“When we started out, our penthouses were sort of 3,500 feet. That’s now a standard suite for us. They’re getting bigger, and bigger. And with this one, we thought, well, it’s our last building, so let’s throw everything at it…

“The price is a little over $22 million, so yes, somebody’s going to pick themselves up a nice home.”

The penthouses in the first two Harbour Green towers, One Harbour Green and Two Harbour Green, set record prices a few years back — they went for $6.02 million and $7.75 million, respectively, when they were purchased in 2003 and 2005 — and Brown says the penthouse in the third tower is also attracting a lot of attention, even though Aspac has so far introduced the homes to private clients only.

“Penthouse buyers are a different breed from normal human beings, so they do take their time,” he says. “They’ll hunt around a bit. There are only so many of these. I mean, if you look at the whole of downtown Vancouver, and you look at the number of penthouses that are actually sitting on the water — they’re very few and far between.”

Most of those who purchased in the first two Harbour Green towers — Brown says they’re part of a “very different crowd” — are individuals who have properties elsewhere, both within B.C. and around the globe.

“We’ve had purchasers who have a house in White Rock or Lion’s Bay or the Sunshine Coast, or even the Vancouver area. … And we have people who have houses in London and Madrid and Hong Kong – and here — and they kind of move between them. Lovely lifestyle, if you can get it.”

For those who appreciate truly top-end touches, there’s no doubt that the lifestyle at Three Harbour Green will be lovely. The views of Stanley Park, the North Shore mountains and Coal Harbour will be expansive, of course, and the access to the neighbourhood’s amenities — it includes a new community centre, children’s water park, marina and extended seawall — are certain to add to the appeal of Coal Harbour residency.

But it will be the interior finishings of the units — there will be eight townhomes and 73 condos including the penthouse — that Brown suggests will truly distinguish the homes.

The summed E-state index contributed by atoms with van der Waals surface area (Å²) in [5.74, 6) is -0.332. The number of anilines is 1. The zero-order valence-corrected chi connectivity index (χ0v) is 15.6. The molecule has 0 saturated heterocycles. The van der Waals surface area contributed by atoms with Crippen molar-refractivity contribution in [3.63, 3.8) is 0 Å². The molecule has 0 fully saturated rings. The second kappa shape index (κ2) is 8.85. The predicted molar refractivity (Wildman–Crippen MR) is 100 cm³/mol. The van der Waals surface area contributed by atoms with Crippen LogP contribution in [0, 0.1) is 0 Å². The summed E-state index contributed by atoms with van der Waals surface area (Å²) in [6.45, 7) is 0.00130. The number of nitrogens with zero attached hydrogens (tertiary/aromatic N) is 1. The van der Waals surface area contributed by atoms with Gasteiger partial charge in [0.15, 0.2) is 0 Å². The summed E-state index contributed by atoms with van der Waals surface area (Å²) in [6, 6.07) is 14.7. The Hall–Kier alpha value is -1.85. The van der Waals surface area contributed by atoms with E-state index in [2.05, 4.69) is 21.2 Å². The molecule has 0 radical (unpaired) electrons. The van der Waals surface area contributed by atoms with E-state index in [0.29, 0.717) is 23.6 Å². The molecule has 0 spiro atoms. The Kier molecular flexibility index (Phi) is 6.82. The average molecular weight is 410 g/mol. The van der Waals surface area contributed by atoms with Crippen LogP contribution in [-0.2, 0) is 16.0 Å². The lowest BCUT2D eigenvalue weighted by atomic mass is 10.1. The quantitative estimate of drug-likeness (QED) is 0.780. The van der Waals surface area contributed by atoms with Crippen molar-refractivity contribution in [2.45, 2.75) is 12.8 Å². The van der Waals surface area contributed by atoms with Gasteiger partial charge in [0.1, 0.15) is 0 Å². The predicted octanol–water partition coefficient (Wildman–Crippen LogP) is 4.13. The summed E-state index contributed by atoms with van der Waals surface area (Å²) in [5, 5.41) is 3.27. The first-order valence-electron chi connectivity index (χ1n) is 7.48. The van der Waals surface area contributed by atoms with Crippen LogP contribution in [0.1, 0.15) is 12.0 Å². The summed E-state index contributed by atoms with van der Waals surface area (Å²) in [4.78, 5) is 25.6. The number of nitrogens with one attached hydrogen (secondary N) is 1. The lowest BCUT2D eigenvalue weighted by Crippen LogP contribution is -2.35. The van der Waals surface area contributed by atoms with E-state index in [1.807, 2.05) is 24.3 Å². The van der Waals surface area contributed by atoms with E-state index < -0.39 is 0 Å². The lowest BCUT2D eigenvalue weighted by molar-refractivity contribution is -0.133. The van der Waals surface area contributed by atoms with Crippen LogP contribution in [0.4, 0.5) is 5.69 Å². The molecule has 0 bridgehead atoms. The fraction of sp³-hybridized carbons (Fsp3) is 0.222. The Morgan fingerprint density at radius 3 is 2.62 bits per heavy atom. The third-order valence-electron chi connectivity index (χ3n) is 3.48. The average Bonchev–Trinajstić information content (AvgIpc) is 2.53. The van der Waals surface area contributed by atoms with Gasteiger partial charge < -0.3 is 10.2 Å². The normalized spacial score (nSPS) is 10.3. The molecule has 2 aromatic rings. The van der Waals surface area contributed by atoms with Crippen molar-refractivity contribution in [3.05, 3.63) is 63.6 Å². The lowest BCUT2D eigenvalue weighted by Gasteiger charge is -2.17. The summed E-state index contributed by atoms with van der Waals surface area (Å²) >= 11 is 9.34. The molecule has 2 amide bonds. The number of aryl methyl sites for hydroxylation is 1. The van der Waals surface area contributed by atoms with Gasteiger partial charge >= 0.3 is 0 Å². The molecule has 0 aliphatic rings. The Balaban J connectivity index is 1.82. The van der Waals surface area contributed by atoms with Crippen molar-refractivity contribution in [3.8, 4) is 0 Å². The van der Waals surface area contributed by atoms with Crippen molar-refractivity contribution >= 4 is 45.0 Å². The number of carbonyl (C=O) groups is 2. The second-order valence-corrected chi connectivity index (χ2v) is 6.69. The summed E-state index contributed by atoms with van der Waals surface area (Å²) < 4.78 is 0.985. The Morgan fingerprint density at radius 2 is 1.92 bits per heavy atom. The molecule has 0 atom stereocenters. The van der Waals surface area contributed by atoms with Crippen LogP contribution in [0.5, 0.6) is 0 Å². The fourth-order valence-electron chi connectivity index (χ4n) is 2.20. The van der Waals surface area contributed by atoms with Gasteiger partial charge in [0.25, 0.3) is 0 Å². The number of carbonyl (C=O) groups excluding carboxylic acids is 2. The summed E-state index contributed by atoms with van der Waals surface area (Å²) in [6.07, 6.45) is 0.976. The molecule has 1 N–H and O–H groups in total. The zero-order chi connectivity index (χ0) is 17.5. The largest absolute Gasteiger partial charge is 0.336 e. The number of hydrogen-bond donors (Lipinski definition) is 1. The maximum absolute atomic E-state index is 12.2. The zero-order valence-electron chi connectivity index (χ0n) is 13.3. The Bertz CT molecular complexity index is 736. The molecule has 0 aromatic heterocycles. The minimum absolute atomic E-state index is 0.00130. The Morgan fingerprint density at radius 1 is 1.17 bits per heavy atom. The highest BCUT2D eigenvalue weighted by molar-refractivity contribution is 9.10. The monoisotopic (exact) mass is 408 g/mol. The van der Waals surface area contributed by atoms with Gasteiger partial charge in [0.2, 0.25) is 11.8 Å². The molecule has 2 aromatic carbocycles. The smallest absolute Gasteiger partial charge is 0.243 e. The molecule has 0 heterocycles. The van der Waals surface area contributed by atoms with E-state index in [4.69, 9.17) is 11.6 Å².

“All the finishings, everything, is coming from Italy,” he says. “The kitchens are by Snaidero. The lime [cabinetry] is called Venus, which is designed by Pininfarina, the guy who designs Ferraris. . . . The closets are by another Italian company, called MOVE. The bathroom vanities are by another Italian company, called L’O di Giotto.

“Virtually everything in the suite, everything that’s fixed, is from Italy. … It’s the best. If you want design, you have to go to Italy. That’s not knocking anywhere else, but if you really want to show quality, the Italians are still unsurpassed.”

(Those finishes will undoubtedly be embraced by the one Italian buyer — Brown won’t reveal his name — who has “bought in every single project we’ve ever had.”)

Residents of the homes will have access to a 24-hour concierge, as well as two amenity centres, which will house a 70-foot indoor pool, gymnasium, squash court, theatre and “virtual golf” simulator, among other things.

Homes will have full-height windows, ceilings that rise at least 10 feet and balconies with gas fireplaces. Most of the levels will have a maximum of three homes, providing for what Brown calls “very, very expansive living.”

The residences are priced at just under $2,000 a square foot, which compares with an average of less than $1,000 for Two Harbour Green and about $850 for One Harbour Green. “During that time frame, our construction costs have gone up by around 100 per cent and land costs by at least that amount,” notes Brown.